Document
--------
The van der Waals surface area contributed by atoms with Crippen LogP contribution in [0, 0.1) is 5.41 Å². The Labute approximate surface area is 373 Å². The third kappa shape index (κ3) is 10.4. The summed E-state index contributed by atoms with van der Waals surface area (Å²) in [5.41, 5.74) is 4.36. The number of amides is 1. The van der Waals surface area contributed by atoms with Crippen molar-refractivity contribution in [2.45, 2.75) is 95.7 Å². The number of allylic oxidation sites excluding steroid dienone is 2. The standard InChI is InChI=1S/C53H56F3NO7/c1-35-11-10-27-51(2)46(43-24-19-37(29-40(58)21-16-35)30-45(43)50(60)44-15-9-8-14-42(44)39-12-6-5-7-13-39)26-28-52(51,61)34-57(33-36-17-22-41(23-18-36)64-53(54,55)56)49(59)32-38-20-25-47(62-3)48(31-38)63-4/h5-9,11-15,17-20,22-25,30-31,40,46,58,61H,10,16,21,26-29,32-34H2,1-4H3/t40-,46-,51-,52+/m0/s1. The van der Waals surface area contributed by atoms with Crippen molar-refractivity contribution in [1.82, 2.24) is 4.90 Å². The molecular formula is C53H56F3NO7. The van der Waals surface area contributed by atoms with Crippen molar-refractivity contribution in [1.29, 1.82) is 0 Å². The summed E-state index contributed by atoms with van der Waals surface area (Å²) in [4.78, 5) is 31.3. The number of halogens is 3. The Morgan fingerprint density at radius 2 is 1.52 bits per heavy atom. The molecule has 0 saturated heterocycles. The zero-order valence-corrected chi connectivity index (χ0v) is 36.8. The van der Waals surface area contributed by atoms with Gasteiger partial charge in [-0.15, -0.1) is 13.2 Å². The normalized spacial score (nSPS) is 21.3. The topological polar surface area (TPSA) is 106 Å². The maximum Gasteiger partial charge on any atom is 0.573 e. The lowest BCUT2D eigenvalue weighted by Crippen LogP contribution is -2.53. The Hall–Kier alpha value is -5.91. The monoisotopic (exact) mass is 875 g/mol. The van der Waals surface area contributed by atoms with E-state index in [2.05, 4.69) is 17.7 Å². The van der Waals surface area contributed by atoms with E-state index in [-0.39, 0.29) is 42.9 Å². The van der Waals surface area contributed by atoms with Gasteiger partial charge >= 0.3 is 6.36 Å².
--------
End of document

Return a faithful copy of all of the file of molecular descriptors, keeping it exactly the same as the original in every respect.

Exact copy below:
The van der Waals surface area contributed by atoms with Crippen LogP contribution in [0, 0.1) is 5.41 Å². The Labute approximate surface area is 373 Å². The third kappa shape index (κ3) is 10.4. The summed E-state index contributed by atoms with van der Waals surface area (Å²) in [5.41, 5.74) is 4.36. The number of amides is 1. The van der Waals surface area contributed by atoms with Crippen molar-refractivity contribution in [2.45, 2.75) is 95.7 Å². The number of allylic oxidation sites excluding steroid dienone is 2. The standard InChI is InChI=1S/C53H56F3NO7/c1-35-11-10-27-51(2)46(43-24-19-37(29-40(58)21-16-35)30-45(43)50(60)44-15-9-8-14-42(44)39-12-6-5-7-13-39)26-28-52(51,61)34-57(33-36-17-22-41(23-18-36)64-53(54,55)56)49(59)32-38-20-25-47(62-3)48(31-38)63-4/h5-9,11-15,17-20,22-25,30-31,40,46,58,61H,10,16,21,26-29,32-34H2,1-4H3/t40-,46-,51-,52+/m0/s1. The van der Waals surface area contributed by atoms with Crippen molar-refractivity contribution in [1.82, 2.24) is 4.90 Å². The molecular formula is C53H56F3NO7. The van der Waals surface area contributed by atoms with Crippen molar-refractivity contribution in [1.29, 1.82) is 0 Å². The summed E-state index contributed by atoms with van der Waals surface area (Å²) in [4.78, 5) is 31.3. The number of halogens is 3. The Morgan fingerprint density at radius 2 is 1.52 bits per heavy atom. The molecule has 0 saturated heterocycles. The zero-order valence-corrected chi connectivity index (χ0v) is 36.8. The van der Waals surface area contributed by atoms with Gasteiger partial charge in [-0.15, -0.1) is 13.2 Å². The normalized spacial score (nSPS) is 21.3. The topological polar surface area (TPSA) is 106 Å². The maximum Gasteiger partial charge on any atom is 0.573 e. The lowest BCUT2D eigenvalue weighted by Crippen LogP contribution is -2.53. The Hall–Kier alpha value is -5.91. The monoisotopic (exact) mass is 875 g/mol. The van der Waals surface area contributed by atoms with E-state index in [2.05, 4.69) is 17.7 Å². The van der Waals surface area contributed by atoms with E-state index in [-0.39, 0.29) is 42.9 Å². The van der Waals surface area contributed by atoms with Gasteiger partial charge >= 0.3 is 6.36 Å².